If members do not believe reasonable action has been taken to protect their health and safety and that of their fellow workers, they must bring this to the attention of the POA Health and Safety Representative/Committee.

Responsibility of the Health and Safety Rep and/or Committee

Upon receipt of legitimate concerns of members in respect of their safety, staffing and delivery of regime or intelligence, which could or may lead to members health and safety being put at risk, the Safety Representative/Committee at the earliest opportunity, must investigate the concerns and challenge management over their actions/failings in their duty of care to staff and prisoners under the Health and Safety at Work Act 1974.

If evidence supports the legitimate concerns of members, urgent discussions with management must be sought to bring about a safe and sensible solution.

The POA and NOMS are committed to positive engagement and ensuring that all workplaces are safe secure and decent.

The Employment Rights Act Section 44 Health and Safety Cases states under

(2)For the purposes of subsection (1)(e) whether steps which an employee took (or proposed to take) were appropriate is to be judged by reference to all the circumstances including, in particular, his knowledge and the facilities and advice available to him at the time.

(3)An employee is not to be regarded as having been subjected to any detriment on the ground specified in subsection (1) (e) if the employer shows that it was (or would have been) so negligent for the employee to take the steps which he took (or proposed to take) that a reasonable employer might have treated him as the employer did.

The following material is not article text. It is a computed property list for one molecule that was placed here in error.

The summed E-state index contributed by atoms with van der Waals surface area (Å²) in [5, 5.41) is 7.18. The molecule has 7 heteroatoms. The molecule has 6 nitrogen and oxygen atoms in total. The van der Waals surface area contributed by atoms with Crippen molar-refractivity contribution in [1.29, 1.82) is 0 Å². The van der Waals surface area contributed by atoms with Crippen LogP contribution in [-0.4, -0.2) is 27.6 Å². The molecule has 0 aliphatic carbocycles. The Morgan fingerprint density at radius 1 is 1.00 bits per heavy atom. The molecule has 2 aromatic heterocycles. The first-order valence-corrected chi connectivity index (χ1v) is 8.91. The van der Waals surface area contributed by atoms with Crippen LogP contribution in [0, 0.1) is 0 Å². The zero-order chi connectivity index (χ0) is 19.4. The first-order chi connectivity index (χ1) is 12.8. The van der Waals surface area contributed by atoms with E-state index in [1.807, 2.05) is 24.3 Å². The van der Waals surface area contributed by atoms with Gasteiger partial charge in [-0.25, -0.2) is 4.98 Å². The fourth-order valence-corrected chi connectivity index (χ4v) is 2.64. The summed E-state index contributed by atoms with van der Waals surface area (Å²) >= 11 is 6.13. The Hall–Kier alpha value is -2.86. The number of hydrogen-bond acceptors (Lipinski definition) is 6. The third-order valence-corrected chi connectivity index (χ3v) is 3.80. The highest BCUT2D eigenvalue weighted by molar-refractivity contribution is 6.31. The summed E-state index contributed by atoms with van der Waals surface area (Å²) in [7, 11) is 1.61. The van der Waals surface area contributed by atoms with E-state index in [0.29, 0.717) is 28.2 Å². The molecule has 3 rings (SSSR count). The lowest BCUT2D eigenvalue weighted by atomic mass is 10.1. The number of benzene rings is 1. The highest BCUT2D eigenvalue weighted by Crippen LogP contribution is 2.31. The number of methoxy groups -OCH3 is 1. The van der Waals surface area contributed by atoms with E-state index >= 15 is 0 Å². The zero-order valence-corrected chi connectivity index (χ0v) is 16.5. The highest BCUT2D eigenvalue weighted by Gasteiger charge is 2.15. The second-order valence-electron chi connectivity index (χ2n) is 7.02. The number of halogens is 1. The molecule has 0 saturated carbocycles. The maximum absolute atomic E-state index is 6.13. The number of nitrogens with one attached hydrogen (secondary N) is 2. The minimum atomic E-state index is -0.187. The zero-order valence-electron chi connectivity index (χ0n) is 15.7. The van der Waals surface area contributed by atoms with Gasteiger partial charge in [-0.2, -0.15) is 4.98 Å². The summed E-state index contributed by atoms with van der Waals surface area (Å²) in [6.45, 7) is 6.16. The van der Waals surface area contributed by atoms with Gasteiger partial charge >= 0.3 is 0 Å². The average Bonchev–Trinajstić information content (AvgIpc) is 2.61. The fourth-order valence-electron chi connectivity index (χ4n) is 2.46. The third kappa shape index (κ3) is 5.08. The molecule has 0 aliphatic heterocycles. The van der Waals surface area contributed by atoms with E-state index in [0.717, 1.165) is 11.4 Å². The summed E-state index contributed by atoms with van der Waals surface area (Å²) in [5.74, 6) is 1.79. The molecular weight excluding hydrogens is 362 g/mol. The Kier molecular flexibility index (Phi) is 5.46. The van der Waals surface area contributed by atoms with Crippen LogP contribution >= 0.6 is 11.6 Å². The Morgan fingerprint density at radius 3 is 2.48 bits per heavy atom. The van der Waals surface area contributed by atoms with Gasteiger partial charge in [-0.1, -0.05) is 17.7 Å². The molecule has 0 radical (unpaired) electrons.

Evidence

In order to justify any action by members to ensure they do not suffer a detriment due to their actions, the POA Committee and the Health and Safety Representative must ensure that all concerns have been fully documented, management informed and consultation where appropriate has occurred to seek a sensible and safe resolution.

This does not prevent any individual from taking reasonable action to protect their health and safety, or that of their fellow workers or prisoners in their charge such they be in serious or imminent danger.

Health and Safety is primary legislation and must be adhered to by employers and employees alike, this circular is not a substitute for the legislation, but an aide memoir to members who are working in environments which are becoming ever increasingly dangerous and violent.

The NEC continue to work with NOMS and the BDG to bring about changes which are safe and secure. However, it is vital that local committees and Health and Safety Representatives ensure that suitable and sufficient risk assessments, safe systems of work and contingency plans are in place to support any regime, which is required by the employer to ensure the safety of our members whilst at work.

Thanking you in anticipation of your support and co-operation, please draw the content of this circular to all our members attention.

Yours sincerely

 


STEVE GILLAN

General Secretary